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  • 1.
    Alm-Arvius, Christina
    Stockholms universitet, Humanistiska fakulteten, Engelska institutionen.
    Aspects of the passive and semantic roles2007Ingår i: Parasession on Passive, Reflexive, Impersonal and Related Constructions (parasession to ICLC 10), Sopot, Poland, July 12–13, 2007., 2007Konferensbidrag (Refereegranskat)
  • 2.
    Alm-Arvius, Christina
    Stockholms universitet, Humanistiska fakulteten, Engelska institutionen.
    Heading for witty poeticity: wordplay in headlines in The Times Literary Supplement2010Ingår i: Humour in language: textual and linguistic aspects / [ed] Anders Bengtsson & Victorine Hancock, Stockholm: Acta Universitatis Stockholmiensis, 2010, s. 15-29Kapitel i bok, del av antologi (Övrigt vetenskapligt)
  • 3.
    Alm-Arvius, Christina
    Stockholms universitet, Humanistiska fakulteten, Engelska institutionen.
    Iconicity and poeticity in the discourse functions of figures of speech2011Ingår i: Selected papers from the 2008 Stockholm Metaphor Festival / [ed] Christina Alm-Arvius, Nils-Lennart Johannesson & David Minugh, Stockholm: Department of English, 2011, s. 95-137Kapitel i bok, del av antologi (Refereegranskat)
    Abstract [en]

    This qualitative study deals with the nature of poeticity and iconicity and their role in the discourse functions of figures of speech: schemes and tropes. The concept of poeticity is that of Roman Jakobson. The poetic function is a particular kind of meaning which is created from language-internal material. It is found in rhythmic schematic repetition and more deliberate tropes whose poetic qualities seem foregrounded and aesthetically designed. Accordingly, they will have rhetorical and mnemonic potential. Moreover, poetic uses will have a monistic character, as their form and meaning will fuse, and this may make it difficult to translate and paraphrase them. Metonymic instantiations and conventional, entrenched metaphors will not be noticeably poetic, but the semantic status of a given use will be a result of more specific discourse factors. The poetic function can interact with factually descriptive, affective, and interpersonal meanings, which are extra-linguistically oriented, as well as with meaningful textual structuring. Poeticity is found in many different text types. It will be a global organisational feature in poetry, but tends only to occur locally in prose. In addition, prototypical iconicity concerns motivated similarity between a linguistic form and the kind of phenomenon out in the world that it represents. However, iconicity has also been used about the similarity relation between e.g. a metaphorical meaning and its source. Iconicity and poeticity often occur together, and they will strengthen and help to foreground each other’s characters.

  • 4.
    Alm-Arvius, Christina
    Stockholms universitet, Humanistiska fakulteten, Engelska institutionen.
    Metaphor and Metonymy2008Ingår i: Selected Papers from the 2006 and 2007 Stockholm Metaphor Festivals / [ed] N.-L. Johannesson & D. Minugh, Stockholm: Acta Universitatis Stockholmiensis , 2008, 2, s. 3-24Kapitel i bok, del av antologi (Övrig (populärvetenskap, debatt, mm))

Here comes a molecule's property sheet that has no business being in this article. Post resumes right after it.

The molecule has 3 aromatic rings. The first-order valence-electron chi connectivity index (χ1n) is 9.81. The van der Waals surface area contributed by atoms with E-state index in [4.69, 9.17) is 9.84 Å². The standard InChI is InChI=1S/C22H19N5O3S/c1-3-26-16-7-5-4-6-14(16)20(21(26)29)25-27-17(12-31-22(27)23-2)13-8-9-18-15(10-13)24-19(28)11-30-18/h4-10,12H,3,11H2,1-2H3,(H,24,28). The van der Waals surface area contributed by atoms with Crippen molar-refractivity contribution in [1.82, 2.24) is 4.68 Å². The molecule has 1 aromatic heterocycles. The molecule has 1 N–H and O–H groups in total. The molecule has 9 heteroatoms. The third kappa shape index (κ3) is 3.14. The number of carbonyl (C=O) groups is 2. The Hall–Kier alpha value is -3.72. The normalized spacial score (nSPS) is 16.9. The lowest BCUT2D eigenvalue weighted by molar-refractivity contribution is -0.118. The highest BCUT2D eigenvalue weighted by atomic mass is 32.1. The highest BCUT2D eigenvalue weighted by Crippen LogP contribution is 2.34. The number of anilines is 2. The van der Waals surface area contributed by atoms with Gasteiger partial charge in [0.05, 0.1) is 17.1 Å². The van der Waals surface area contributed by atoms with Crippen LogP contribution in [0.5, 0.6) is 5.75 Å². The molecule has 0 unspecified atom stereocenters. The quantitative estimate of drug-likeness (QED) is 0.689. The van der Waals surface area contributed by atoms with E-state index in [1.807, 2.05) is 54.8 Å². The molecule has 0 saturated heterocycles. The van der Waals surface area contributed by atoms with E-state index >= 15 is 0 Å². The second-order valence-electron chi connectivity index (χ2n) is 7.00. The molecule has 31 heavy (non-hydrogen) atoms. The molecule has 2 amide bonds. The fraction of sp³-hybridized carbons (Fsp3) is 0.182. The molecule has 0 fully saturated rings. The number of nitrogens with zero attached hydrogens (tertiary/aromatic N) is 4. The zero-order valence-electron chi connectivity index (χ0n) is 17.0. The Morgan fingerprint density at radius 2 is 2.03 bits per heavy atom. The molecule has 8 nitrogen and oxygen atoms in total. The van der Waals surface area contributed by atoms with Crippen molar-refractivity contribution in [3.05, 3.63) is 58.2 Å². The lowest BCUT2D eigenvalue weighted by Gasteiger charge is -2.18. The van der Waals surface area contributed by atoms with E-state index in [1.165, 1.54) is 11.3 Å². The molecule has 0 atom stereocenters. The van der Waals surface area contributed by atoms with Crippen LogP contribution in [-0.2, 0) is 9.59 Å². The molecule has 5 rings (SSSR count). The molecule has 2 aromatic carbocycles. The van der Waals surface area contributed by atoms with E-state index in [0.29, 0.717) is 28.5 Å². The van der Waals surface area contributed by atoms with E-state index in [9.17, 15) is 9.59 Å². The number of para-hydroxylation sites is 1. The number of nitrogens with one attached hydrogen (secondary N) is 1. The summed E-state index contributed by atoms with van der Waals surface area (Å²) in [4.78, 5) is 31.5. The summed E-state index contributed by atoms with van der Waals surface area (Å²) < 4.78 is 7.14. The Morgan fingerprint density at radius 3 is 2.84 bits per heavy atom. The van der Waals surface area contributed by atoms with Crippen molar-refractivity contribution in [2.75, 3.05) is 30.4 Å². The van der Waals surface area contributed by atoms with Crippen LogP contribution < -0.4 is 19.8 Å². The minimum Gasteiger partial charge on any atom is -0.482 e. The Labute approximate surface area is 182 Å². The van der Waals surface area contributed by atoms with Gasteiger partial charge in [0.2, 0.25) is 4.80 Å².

Abstract [en]

    In this article metonymy and metaphor are described in relation to the notion of poetic meaning, the definitional feature shared by all types of figurative uses. Even if both these types of tropes will draw on encyclopaedic experiences, or pre- or extra-linguistic cognitive complexes, they are also formed in relation to established structures in a language system. In other words, their occurrence shows how intertwined linguistic knowledge and experientially based cognition will be. Moreover, it is arguable that at least “fully alive” metaphors will have a more noticeable poetic and figurative character than metonymic uses. The reason for this is that a metaphor brings together domains that are felt to be similar in some respect, although they are also clearly different. In this imaginative coalescence many features in the source are suppressed, and a kind of “fake” superordinate category is created: the generalised target meaning. It spans both the ordinarily concrete source and some other phenomenon, often something more abstract. The poetic or figurative character of metonymies is by comparison more inconspicuous, presumably because they constitute descriptive or referential shortcuts in relation to just one meronymically structured domain or chain of contiguous domains.

  • 5.
    Alm-Arvius, Christina
    Stockholms universitet, Humanistiska fakulteten, Engelska institutionen.
    Poetic figurative-literal meaning reversals in puns2007Ingår i: The Stockholm 2007 Metaphor Festival, Sept. 20–21, 2007, 2007Konferensbidrag (Refereegranskat)
    Abstract [en]

    In this paper metonymy and metaphor are described in relation to the notion of poetic meaning, the definitional feature shared by all types of figurative uses. Even if both these types of tropes will draw on encyclopaedic experiences, or pre- or extra-linguistic cognitive complexes, they are also formed in relation to established structures in a language system. In other words, their occurrence shows how intertwined linguistic knowledge and experientially based cognition will be. Moreover, it is arguable that at least “fully alive” metaphors will have a more noticeable poetic and figurative character than metonymic uses. The reason for this is that a metaphor brings together domains that are felt to be similar in some respect, although they are also clearly different. In this imaginative coalescence many features in the source are suppressed, and a kind of ‘fake’ superordinate category is created: the generalised target meaning. It spans both the ordinarily concrete source and some other phenomenon, often something more abstract. The poetic or figurative character of metonymies is by comparison more inconspicuous, presumably because they constitute descriptive or referential shortcuts in relation to just one meronymically structured domain or chain of contiguous domains.